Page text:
A subnet mask divides an IP address into network address and host address.
Correct. Apply the mask and you can see which part belongs to the network, and the reminder is the host address.
e.g. mask 255.255.255.0 and 22.214.171.124 would yield
IP: 00000001.00000010.00000011.0000100 (126.96.36.199. in binary)
Mask: 11111111.11111111.11111111.0000000 (mask in binary)
Net: 00000001.00000010.00000011.0 (188.8.131.52)
A network address always ends with a series of 0's like (mostly for
all subnets) such as 184.108.40.206, 220.127.116.11 and 18.104.22.168.
It often does, but part of that is habitual. I could use a netmask of 255.255.255.128 (Binary 11111111.11111111.11111111.1000000) to get smaller subnets. And 10.20.30.128 would be a network address, with 10.20.30.129 the first possible IP on it, 10.20.30.130 the second possible etc etc.
And for 10.20.30.0 to 10.20.30.127 the broadcast IP would be 10.20.30.127.
Routers act as intermediate stations to transfer data to the correct
Correct. They look at their routing table. If know have a specific route then they apply it. If not they forward it to their standard place. This is where the default gateway comes in.
Now, I have the following questions- What actually is network address ?
Does it identify any real world host or Router?
i.e. are addresses like 22.214.171.124, 126.96.36.199 or 188.8.131.52 actually
assigned to any routers or hosts.
No. Network address are usually not assigned. They could be but then things would break down in most cases because the network address used to be used as the broadcast address before this got changed to the highest address in the network. Different implementations of IP stack would make using the network adress fun.
You might get away with it in very specific circumstances. E.g. on a specifc OS and with specific routers. But once you start to mix things, upgrade drivers or send things outside of your control (e.g. onto the Internet) you are going to have job security while debugging...
If they are assigned to routers then why is my local lan router
identified as 192.168.0.1 which is not a network address
That is merely a normal IP. 192.168.0.0/16 is usually used as a /24, with usuable IPs from 192.168.0.1 though 192.168.255.254 (65536-2 IPs). With the first IP usually reserved and the last IP reserved (as broadcast address).
Most SoHo setups take the RFC1918 range of 192.168.0.0/16, split in into 256 smaller subnets (/24) and assign the router the first or the last usable IP.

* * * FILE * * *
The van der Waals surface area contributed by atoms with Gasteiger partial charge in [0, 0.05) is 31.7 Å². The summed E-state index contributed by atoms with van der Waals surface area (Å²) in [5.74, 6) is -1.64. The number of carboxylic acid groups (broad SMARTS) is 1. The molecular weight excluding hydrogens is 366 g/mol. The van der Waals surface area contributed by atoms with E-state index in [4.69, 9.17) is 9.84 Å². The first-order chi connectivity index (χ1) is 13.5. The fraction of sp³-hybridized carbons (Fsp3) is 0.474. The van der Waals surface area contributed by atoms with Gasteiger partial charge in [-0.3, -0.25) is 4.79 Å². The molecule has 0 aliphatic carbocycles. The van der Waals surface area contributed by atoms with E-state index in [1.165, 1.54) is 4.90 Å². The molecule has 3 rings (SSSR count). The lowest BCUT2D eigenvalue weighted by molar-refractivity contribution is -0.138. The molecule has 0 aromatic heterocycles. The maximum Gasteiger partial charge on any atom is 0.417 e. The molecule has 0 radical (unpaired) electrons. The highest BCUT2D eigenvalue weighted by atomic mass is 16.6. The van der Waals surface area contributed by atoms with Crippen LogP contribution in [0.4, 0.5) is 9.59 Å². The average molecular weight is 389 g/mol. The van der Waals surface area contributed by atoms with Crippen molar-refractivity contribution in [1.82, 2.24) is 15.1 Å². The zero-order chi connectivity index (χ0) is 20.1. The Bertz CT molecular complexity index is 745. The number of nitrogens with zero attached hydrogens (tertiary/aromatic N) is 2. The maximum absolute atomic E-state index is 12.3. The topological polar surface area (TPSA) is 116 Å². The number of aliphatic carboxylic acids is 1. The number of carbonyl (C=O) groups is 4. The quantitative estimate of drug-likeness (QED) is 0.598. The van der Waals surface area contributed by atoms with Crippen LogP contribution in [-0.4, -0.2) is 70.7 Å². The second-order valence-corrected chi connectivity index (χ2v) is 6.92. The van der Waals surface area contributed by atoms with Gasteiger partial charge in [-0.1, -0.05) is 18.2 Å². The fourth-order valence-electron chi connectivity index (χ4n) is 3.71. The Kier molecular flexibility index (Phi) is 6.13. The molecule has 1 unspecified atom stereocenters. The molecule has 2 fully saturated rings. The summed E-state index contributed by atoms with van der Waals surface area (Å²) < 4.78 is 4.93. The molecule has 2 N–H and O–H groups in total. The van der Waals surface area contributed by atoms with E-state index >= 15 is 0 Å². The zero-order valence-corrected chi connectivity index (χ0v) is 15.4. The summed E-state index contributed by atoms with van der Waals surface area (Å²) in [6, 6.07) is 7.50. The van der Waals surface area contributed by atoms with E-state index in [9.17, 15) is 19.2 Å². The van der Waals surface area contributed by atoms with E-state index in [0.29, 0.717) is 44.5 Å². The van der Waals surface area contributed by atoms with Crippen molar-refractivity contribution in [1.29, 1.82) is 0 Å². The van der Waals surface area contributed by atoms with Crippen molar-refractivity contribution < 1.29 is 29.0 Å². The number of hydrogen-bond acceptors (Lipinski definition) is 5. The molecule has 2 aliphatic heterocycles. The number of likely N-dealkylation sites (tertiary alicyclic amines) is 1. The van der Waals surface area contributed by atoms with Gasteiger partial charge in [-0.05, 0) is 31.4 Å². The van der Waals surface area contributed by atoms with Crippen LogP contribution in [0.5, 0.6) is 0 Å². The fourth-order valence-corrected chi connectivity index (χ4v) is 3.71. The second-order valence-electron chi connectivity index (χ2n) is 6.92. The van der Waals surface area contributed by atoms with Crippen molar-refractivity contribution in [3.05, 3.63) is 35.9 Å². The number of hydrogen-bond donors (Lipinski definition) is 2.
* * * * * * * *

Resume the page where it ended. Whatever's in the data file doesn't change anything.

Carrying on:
This makes a lot of sense when you design a network. One of the first things you need to plan the a way off the local network, and giving that the first IP got to be custom. But that is pure custom. Giving the router and IP of 192.168.1.42 is equally valid.
Suppose a request for 184.108.40.206 comes to a router, the router applies the subnet mask to it and suppose comes out with the network address as 220.127.116.11, so now it will check it's routing table for network address as 18.104.22.168 and refer to the corresponding routing table entry that is capable of handle this request and that router further handles the requests.
Are my following assumptions true?
A router finds the network address from the IP address and checks its
The routing table contains entries in the form of network address vs Router address and then a matched router address is picked up for forwarding the request.
Not sure about the versus. It contains network addresses. Briefly it does this:
- If the routers was the destination then the packet is handled up.
- If the router was not the destination then a router will check if it has a specific entry for a that host. Of it has it will forward it based on that.
- If the router was not the destination then a router will check if it has a specific entry for a network. If it has then it will forward it based on that.
- If the router was not the destination and it has neither of those then it will forward it to the default gateway as set on that router
All request's for IP address in the range 22.214.171.124 to 126.96.36.199
will be mapped to network address 188.8.131.52 and will be sent to the same
router for further routing.
Only for a /16. There are 30 possible network masks (excluding 0.0.0.0 and host-to-host specific ones) and only 3 of those end on the common round .0's